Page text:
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Top 100 jazz songs, The 100 great jazz songs of all time

By: illminatus

1. “So What” – Miles Davis

Miles. Trane. Cannonball. Evans. Chambers. Cobb. The greatest lineup in jazz history. ‘Nuff said.

2. “My Favorite Things” – John Coltrane

This interpretation of the Rodgers/Hammerstein classic tune turned on a whole new audience to the brilliance of John Coltrane. It also offered a glimpse of the path that Trane was about to embark upon.

3. “Take Five” – Dave Brubeck

The first jazz instrumental to sell a million copies. A song everyone, jazz fans or not, have heard. Timeless.

4. “Acknowledgement” – John Coltrane

Trane’s spiritual awakening and the start of his ultimate quest. One of the most powerful, transcendent songs ever. This is true gospel.

5. “Birdland” – Weather Report

An excellent introduction to the late Jaco Pastorious. This tune pushed Weather Report to the forefront of the fusion movement and into the mainstream.

6. “Freddie Freeloader” – Miles Davis

Another stone-cold classic from the best jazz album (Kind of Blue) of all time. Never to be duplicated, this is jazz at its highest form.

7. “Psalm” – John Coltrane

Closes out one of the most important albums ever, regardless of genre, on a plateau others could never hope to scale. Monumental.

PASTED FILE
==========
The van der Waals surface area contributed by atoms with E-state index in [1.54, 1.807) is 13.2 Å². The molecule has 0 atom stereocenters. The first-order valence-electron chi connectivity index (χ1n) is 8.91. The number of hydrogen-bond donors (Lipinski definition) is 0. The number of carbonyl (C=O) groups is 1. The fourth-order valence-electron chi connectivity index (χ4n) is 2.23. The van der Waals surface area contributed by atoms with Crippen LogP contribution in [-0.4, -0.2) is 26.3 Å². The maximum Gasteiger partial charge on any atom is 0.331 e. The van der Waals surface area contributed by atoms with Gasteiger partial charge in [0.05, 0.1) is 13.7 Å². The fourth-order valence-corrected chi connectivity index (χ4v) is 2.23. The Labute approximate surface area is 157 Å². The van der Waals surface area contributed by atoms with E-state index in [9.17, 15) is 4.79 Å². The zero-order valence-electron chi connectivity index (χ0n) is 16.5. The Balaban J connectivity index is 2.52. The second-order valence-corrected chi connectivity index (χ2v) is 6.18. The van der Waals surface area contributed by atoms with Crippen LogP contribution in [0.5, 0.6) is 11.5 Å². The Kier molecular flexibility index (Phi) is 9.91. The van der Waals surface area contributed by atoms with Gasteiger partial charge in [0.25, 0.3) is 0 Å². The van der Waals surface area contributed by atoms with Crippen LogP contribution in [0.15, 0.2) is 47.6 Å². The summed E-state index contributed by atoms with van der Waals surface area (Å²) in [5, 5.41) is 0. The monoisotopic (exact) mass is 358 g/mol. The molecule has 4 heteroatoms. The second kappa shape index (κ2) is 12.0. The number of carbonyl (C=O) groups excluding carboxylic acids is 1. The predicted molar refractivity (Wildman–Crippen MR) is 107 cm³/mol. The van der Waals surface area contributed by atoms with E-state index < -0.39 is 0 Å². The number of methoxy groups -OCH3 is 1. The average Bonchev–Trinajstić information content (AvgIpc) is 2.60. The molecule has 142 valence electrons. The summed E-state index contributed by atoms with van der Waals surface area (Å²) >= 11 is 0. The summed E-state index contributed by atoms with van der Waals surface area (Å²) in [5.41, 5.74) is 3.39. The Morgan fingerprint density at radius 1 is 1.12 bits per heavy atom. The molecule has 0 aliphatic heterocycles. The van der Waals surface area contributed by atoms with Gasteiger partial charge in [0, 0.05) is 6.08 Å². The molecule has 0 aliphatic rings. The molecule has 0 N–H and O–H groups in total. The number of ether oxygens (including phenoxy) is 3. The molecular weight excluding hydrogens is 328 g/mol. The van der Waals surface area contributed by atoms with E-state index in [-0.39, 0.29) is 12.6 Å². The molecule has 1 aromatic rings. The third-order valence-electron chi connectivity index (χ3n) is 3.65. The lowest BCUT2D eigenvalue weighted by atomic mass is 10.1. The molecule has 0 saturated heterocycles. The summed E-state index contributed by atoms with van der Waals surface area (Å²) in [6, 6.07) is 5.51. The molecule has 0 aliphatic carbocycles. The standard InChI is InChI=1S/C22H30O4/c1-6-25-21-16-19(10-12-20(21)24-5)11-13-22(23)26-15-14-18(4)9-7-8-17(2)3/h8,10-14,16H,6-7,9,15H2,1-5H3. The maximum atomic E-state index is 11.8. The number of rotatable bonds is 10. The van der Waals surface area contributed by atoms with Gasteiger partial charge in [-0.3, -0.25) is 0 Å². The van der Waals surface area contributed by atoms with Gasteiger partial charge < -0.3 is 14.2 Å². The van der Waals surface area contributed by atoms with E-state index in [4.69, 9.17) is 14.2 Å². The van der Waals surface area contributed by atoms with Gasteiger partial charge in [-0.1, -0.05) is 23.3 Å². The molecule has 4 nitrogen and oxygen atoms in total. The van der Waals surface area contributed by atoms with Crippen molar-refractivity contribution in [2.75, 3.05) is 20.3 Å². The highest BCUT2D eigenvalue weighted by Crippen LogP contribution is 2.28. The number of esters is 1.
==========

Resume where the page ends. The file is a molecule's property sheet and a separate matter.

8. “Strange Fruit” – Billie Holiday

One of the most chilling and haunting, yet utterly compelling, songs of all time. Lady Day poured her heart, soul and every fabric of her being into this cut.

9. “Salt Peanuts” – Dizzy Gillespie

If there were a Mount Rushmore of jazz, Dizz would be carved in stone. And this tune would be playing in the background. Go cat, go!

10. “Mercy, Mercy, Mercy” – Cannonball Adderley

Proving their was life after Miles Davis, Cannonball hooked up with then little-known composer/keyboardist Joe Zainwaul and churned out this soulful masterpiece. Who says jazz ain’t got no soul?

11. “Goodbye Pork Pie Hat” – Charles Mingus

One of the cornerstone songs of jazz from one of its most covered composers. Mingus could do it all. And he influenced them all.

12. “Chameleon” – Herbie Hancock and the Headhunters

Funk. Funky. Funkiest. This cut molded jazz into something different. Something more urban and more groovy.

13. “Straight Life” – Freddy Hubbard

After the triumph that was Red Clay, Hubbard proved that he had plenty more left in his trick bag on this 17-minute cut. He swung for the fences and hit a grand-slam with this one.

14. “The Creator has a Master Plan” – Pharaoh Sanders

Thirty-two and a half minutes of pure, free form bliss. Enough to induce a deep, fulfilling trance-like state. An under-appreciated artist and song.

15. “Blue in Green” – Miles Davis

More from one of the most incredible pieces of art ever fashioned – Kind of Blue. Miles at his most inventive.

16. “One O’Clock Jump” – Count Basie

Superb joint from one of the masters of swing. Many were the imitators, yet none could touch the magic of Count Basie and his Orchestra. Then or now.

17. “Bumpin’ on Sunset” – Wes Montgomery

The one, the only, Wes Montgomery burning up the fretboard without a pick. Set the standard for those who chose to follow.

18. Naima” – John Coltrane

A powerfully-beautiful and tender ballad, named for Trane’s then wife. This is where Coltrane started to come into his own, composition-wise. As this one proved, the sky was the limit.

19. “Back at the Chicken Shack” – Jimmy Smith

A slice of sweaty, Hammond B-3 heaven from the best of the bunch. Created a template that a thousand jambands would follow 40 years after the fact.

20. “Mister Magic” – Grover Washington, Jr.